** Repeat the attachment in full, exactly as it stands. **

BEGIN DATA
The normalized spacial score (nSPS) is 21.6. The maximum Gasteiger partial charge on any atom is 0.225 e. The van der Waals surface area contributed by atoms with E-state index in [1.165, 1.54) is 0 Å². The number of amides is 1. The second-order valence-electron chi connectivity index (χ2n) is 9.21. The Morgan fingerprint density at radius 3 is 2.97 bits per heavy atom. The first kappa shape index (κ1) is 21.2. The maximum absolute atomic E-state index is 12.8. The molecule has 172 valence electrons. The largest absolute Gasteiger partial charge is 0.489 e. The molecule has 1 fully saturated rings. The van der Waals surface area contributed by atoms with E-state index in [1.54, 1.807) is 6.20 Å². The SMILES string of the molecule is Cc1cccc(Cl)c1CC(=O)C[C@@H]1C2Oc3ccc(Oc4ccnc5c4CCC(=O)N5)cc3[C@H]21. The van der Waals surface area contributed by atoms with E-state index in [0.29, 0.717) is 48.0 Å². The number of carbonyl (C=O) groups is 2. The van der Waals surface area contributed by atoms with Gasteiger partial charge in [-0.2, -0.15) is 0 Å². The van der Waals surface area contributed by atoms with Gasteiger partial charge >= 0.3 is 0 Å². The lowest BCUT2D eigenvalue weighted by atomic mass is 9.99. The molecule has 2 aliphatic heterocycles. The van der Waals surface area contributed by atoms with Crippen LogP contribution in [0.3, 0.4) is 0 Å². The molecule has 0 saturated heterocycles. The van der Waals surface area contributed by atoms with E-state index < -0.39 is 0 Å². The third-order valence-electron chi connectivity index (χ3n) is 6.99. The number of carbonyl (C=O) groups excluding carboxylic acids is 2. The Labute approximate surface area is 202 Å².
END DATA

The normalized spacial score (nSPS) is 21.6. The maximum Gasteiger partial charge on any atom is 0.225 e. The van der Waals surface area contributed by atoms with E-state index in [1.165, 1.54) is 0 Å². The number of amides is 1. The second-order valence-electron chi connectivity index (χ2n) is 9.21. The Morgan fingerprint density at radius 3 is 2.97 bits per heavy atom. The first kappa shape index (κ1) is 21.2. The maximum absolute atomic E-state index is 12.8. The molecule has 172 valence electrons. The largest absolute Gasteiger partial charge is 0.489 e. The molecule has 1 fully saturated rings. The van der Waals surface area contributed by atoms with E-state index in [1.54, 1.807) is 6.20 Å². The SMILES string of the molecule is Cc1cccc(Cl)c1CC(=O)C[C@@H]1C2Oc3ccc(Oc4ccnc5c4CCC(=O)N5)cc3[C@H]21. The van der Waals surface area contributed by atoms with E-state index in [0.29, 0.717) is 48.0 Å². The number of carbonyl (C=O) groups is 2. The van der Waals surface area contributed by atoms with Gasteiger partial charge in [-0.2, -0.15) is 0 Å². The van der Waals surface area contributed by atoms with Gasteiger partial charge >= 0.3 is 0 Å². The lowest BCUT2D eigenvalue weighted by atomic mass is 9.99. The molecule has 2 aliphatic heterocycles. The van der Waals surface area contributed by atoms with Crippen LogP contribution in [0.3, 0.4) is 0 Å². The molecule has 0 saturated heterocycles. The van der Waals surface area contributed by atoms with E-state index < -0.39 is 0 Å². The third-order valence-electron chi connectivity index (χ3n) is 6.99. The number of carbonyl (C=O) groups excluding carboxylic acids is 2. The Labute approximate surface area is 202 Å².